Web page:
Something weird and geeky is happening with the words that fuel the current standoff between Gov. Greg Abbott and the United States Government down at Shelby Park in Eagle Pass, Texas. Theologians are getting into politics.
Not only have theologians shown up and taken the rare step to claim authority as theologians within American politics, but they are doing so wrongly. Self-identified theologians are supporting harmful politics in Texas with theology irresponsibly ripped out of its original Lutheran context. As a career teaching theologian and pastor in the Lutheran church (as well as someone who lived in and maintains a love for Texas), I am obliged to go public too and call them out.
MAGA-sympathetic theologians are arguing for Texas’ right to overreach and usurp federal authority over immigration policy and enforcement. These religious consiglieres claim a 16th century historical precedent for their States’ Rightism. Their argument may look “geeky” to the religiously uninformed and those (understandably) who are tired of loud religious rhetoric in the public sphere. But if we ignore their argument, we allow them to pose a great danger to democracy. With bad faith, an incorrect interpretation of history, and just plain wrong theo-logic, they are arguing again to undo the Constitution.
They argue that a 1550 AD event justifies Texas’ situational superiority over the U.S. Constitution and the Federal Government. The Reformation-era historical occasion concerns the governing authorities of Magdeburg, Germany, who were resisting the oppression of Emperor Charles V. The conflict was: could and should an unjust “greater magistrate” (an authority over a larger region) be resisted, even violently, by “lesser magistrates” over smaller jurisdictions within the larger government entity? Of course, the answer is yes.
Westerners steeped in the Magna Carta, the Declaration of Independence, the very idea of civil rights, and more current freedom movements agree. But the Texas religious divergents are wrong to interpret Magdeburg as protecting local political rights. The truth is that the Magdeburg politicians were trying to protect the transcendent right of freedom of religion for their citizens, while Texan religionists are trying to claim a preferred politics.
Also, the Magdeburg Confession never was meant to be a doctrine for succeeding Christian generations. It was an application of what Christians of the Reformation tradition came to call The Two Kingdoms Doctrine. Getting this doctrine right — a doctrine encoded in the “constituting documents” of the Lutheran movement itself — is essential before anyone could rightly interpret the Magdeburg Confession, which itself was never received as a doctrine. MAGA-sympathetic theologians doubly fail because they don’t acknowledge the Two Kingdoms doctrine. Indeed, they cannot, for it would gut their argument for Christian Nationalism.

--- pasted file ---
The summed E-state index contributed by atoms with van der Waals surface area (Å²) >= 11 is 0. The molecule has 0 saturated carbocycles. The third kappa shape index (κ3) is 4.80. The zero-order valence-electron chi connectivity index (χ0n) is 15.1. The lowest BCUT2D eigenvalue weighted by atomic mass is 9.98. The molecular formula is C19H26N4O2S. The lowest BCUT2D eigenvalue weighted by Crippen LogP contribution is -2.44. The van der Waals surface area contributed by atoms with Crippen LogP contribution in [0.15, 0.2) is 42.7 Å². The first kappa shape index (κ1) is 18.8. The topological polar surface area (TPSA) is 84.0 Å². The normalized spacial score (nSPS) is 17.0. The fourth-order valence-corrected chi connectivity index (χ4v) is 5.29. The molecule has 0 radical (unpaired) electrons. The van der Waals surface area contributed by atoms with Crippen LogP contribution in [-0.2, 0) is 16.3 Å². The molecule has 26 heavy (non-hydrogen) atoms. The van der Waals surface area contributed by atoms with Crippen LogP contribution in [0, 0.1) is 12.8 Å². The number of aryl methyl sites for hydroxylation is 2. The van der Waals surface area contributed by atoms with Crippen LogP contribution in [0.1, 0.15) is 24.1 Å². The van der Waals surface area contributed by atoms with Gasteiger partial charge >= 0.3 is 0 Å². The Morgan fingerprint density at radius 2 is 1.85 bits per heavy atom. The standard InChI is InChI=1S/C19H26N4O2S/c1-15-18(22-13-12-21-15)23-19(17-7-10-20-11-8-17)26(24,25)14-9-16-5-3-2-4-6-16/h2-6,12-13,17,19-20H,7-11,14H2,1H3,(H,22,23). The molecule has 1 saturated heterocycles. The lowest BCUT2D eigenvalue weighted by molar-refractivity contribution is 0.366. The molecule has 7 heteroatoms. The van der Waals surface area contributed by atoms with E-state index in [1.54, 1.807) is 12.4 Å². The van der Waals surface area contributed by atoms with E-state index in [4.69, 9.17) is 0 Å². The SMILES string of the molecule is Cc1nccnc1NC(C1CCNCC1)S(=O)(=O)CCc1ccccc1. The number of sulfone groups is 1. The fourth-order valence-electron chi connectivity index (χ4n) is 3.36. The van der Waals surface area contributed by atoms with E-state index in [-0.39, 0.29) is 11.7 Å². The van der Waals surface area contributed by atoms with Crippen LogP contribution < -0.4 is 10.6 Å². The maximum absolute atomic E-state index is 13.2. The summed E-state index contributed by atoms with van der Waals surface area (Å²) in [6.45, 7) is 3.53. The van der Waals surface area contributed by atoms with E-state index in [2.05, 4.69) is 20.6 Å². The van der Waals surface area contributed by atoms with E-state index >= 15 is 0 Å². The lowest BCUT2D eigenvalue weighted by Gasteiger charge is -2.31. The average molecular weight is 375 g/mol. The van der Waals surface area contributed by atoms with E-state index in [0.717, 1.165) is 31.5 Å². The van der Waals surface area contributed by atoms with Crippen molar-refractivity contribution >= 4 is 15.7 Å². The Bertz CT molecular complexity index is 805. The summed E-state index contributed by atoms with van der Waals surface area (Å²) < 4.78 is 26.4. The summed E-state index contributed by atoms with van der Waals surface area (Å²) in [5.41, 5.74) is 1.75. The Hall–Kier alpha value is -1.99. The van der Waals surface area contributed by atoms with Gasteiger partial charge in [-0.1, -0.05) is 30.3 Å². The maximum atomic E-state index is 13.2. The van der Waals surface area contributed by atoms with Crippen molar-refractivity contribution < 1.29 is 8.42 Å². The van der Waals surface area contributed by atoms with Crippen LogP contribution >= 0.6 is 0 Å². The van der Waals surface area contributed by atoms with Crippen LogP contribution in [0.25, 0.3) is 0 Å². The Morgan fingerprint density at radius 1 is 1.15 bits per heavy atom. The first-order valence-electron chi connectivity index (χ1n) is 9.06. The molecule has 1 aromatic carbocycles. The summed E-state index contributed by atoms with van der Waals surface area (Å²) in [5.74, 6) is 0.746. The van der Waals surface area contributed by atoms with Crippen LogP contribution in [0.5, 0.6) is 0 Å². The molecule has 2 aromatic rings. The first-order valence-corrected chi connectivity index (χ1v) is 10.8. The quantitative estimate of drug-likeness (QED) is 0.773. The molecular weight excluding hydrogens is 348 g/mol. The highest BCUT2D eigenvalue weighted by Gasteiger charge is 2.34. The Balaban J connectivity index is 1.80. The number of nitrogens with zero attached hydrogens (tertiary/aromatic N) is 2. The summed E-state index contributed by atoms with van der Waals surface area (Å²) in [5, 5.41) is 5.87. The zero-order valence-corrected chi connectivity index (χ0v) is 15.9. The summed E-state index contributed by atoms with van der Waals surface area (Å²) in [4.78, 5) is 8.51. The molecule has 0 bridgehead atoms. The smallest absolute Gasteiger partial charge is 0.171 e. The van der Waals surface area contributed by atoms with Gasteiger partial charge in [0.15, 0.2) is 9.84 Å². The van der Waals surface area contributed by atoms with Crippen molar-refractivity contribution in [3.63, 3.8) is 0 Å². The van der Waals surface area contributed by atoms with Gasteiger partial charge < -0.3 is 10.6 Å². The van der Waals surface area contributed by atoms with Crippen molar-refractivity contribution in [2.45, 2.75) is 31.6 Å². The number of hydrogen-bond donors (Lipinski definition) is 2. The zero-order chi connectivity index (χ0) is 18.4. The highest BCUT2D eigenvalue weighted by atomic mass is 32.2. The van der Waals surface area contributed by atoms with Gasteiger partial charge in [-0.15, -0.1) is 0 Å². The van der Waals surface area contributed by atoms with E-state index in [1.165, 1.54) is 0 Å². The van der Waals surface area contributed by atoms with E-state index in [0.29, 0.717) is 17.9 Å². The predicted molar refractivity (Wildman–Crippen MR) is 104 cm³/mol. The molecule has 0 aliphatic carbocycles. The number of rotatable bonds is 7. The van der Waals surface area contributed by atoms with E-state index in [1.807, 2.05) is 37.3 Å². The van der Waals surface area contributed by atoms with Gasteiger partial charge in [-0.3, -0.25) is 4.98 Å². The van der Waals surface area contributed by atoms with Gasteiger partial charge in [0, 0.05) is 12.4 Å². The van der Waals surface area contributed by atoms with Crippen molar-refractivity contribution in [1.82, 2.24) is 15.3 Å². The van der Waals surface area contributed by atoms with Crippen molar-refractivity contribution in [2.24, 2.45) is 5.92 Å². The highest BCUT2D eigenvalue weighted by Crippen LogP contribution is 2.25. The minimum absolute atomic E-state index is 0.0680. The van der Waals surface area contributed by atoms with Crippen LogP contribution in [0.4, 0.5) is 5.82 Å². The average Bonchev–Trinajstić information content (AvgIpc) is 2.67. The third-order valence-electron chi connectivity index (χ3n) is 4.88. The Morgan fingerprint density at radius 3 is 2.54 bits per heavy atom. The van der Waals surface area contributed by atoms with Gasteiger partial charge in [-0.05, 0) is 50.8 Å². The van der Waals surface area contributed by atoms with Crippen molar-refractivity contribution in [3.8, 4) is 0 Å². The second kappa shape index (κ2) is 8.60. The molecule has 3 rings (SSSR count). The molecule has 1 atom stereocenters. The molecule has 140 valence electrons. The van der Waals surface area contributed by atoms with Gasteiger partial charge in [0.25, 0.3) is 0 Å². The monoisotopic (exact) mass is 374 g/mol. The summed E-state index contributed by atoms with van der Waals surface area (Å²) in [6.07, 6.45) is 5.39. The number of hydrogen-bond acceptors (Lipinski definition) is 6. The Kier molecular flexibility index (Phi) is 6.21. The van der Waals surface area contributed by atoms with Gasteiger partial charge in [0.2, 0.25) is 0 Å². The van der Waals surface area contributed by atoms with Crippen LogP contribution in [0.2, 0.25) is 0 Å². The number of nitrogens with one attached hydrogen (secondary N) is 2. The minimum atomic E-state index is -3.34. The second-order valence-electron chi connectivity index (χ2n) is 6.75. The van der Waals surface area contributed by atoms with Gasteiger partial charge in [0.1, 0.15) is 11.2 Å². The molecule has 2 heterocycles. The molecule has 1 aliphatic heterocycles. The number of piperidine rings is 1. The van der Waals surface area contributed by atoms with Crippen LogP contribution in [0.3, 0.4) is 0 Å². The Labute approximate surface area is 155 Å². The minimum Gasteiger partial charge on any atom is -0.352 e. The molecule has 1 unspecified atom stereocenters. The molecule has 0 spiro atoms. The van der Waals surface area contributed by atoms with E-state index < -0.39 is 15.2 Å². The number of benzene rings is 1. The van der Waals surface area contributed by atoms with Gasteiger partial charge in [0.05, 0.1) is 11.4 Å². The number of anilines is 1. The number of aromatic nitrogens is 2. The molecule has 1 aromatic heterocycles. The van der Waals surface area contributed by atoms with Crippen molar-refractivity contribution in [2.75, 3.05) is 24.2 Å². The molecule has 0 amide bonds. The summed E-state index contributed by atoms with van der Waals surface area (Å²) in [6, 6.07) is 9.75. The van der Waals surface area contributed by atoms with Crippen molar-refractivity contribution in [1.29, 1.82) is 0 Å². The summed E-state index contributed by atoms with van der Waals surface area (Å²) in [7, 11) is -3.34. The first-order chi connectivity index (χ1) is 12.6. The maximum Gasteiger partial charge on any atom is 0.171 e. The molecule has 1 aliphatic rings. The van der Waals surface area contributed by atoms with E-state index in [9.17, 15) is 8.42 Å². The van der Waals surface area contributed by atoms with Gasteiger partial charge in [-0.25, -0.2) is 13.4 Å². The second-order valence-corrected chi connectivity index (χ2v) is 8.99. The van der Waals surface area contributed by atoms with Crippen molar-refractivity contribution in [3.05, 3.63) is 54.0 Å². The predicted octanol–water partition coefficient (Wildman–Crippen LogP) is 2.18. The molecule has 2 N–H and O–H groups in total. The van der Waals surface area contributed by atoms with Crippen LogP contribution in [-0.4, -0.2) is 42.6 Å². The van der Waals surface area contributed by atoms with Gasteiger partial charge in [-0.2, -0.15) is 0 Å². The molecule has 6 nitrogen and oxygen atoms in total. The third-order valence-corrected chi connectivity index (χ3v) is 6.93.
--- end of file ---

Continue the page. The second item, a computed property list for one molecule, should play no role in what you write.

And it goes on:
So please allow me to explain “Two Kingdoms” before we return to the misuse of “Magdeburg” today.
The Two Kingdoms doctrine stems from the Lutheran Reformation’s adaptation of language from St. Augustine. Luther and his followers, Jean Calvin too, following Romans 13, affirmed that God established both the spiritual kingdom and the temporal (civil) kingdom. The spiritual kingdom is ruled by the risen Christ and the temporal kingdom by governing authorities, the institutions of which God also “established.” While the kingdoms differ and God rules over them differently for different purposes, they are to work together side by side and not cross over into each other’s lanes. Before this doctrine became policy, social order was a mess. Princes and priests incessantly got into each other’s business; princes ruled over spiritual affairs and church prelates grabbed civil authority for themselves. Not rarely was this for fun and profit.
The Two Kingdoms doctrine was meant to bring order out of this chaos. In the spiritual kingdom, God graciously gives and nurtures faith, freeing believers from anxiety about their eternal future and freeing them for selfless service to their neighbor in the temporal world. Religious leaders were to attend zealously to preaching and teaching the gospel and assuring proper administration of sacraments. Done rightly, this is exhaustingly more than a full-time job. It requires of its pastors and priests uncommon depths of faith, wisdom, practical skills, knowledge of peoples’ and the world’s ways, and a disciplined prayer life to meet the vocation’s demands well.